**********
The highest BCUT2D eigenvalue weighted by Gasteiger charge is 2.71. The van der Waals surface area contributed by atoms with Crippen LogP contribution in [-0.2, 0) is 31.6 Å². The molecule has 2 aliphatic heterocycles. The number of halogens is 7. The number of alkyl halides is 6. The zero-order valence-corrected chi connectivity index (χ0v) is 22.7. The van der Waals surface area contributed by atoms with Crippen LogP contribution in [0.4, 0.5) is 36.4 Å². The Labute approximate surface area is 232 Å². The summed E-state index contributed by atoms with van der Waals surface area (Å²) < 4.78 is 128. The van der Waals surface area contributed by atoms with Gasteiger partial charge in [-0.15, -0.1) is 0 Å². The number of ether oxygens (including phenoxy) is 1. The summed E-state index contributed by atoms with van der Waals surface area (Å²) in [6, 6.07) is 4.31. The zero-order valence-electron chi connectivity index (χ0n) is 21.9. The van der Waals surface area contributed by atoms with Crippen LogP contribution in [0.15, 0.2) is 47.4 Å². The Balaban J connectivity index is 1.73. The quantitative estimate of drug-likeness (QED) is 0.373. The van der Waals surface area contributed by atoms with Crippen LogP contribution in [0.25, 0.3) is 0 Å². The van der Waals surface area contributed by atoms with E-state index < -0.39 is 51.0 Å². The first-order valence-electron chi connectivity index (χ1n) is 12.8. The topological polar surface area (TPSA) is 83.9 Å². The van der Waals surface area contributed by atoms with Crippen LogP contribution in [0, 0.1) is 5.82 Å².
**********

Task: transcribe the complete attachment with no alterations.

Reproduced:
The highest BCUT2D eigenvalue weighted by Gasteiger charge is 2.71. The van der Waals surface area contributed by atoms with Crippen LogP contribution in [-0.2, 0) is 31.6 Å². The molecule has 2 aliphatic heterocycles. The number of halogens is 7. The number of alkyl halides is 6. The zero-order valence-corrected chi connectivity index (χ0v) is 22.7. The van der Waals surface area contributed by atoms with Crippen LogP contribution in [0.4, 0.5) is 36.4 Å². The Labute approximate surface area is 232 Å². The summed E-state index contributed by atoms with van der Waals surface area (Å²) < 4.78 is 128. The van der Waals surface area contributed by atoms with Gasteiger partial charge in [-0.15, -0.1) is 0 Å². The number of ether oxygens (including phenoxy) is 1. The summed E-state index contributed by atoms with van der Waals surface area (Å²) in [6, 6.07) is 4.31. The zero-order valence-electron chi connectivity index (χ0n) is 21.9. The van der Waals surface area contributed by atoms with Crippen LogP contribution in [0.15, 0.2) is 47.4 Å². The Balaban J connectivity index is 1.73. The quantitative estimate of drug-likeness (QED) is 0.373. The van der Waals surface area contributed by atoms with Crippen LogP contribution in [0.25, 0.3) is 0 Å². The van der Waals surface area contributed by atoms with E-state index < -0.39 is 51.0 Å². The first-order valence-electron chi connectivity index (χ1n) is 12.8. The topological polar surface area (TPSA) is 83.9 Å². The van der Waals surface area contributed by atoms with Crippen LogP contribution in [0, 0.1) is 5.82 Å².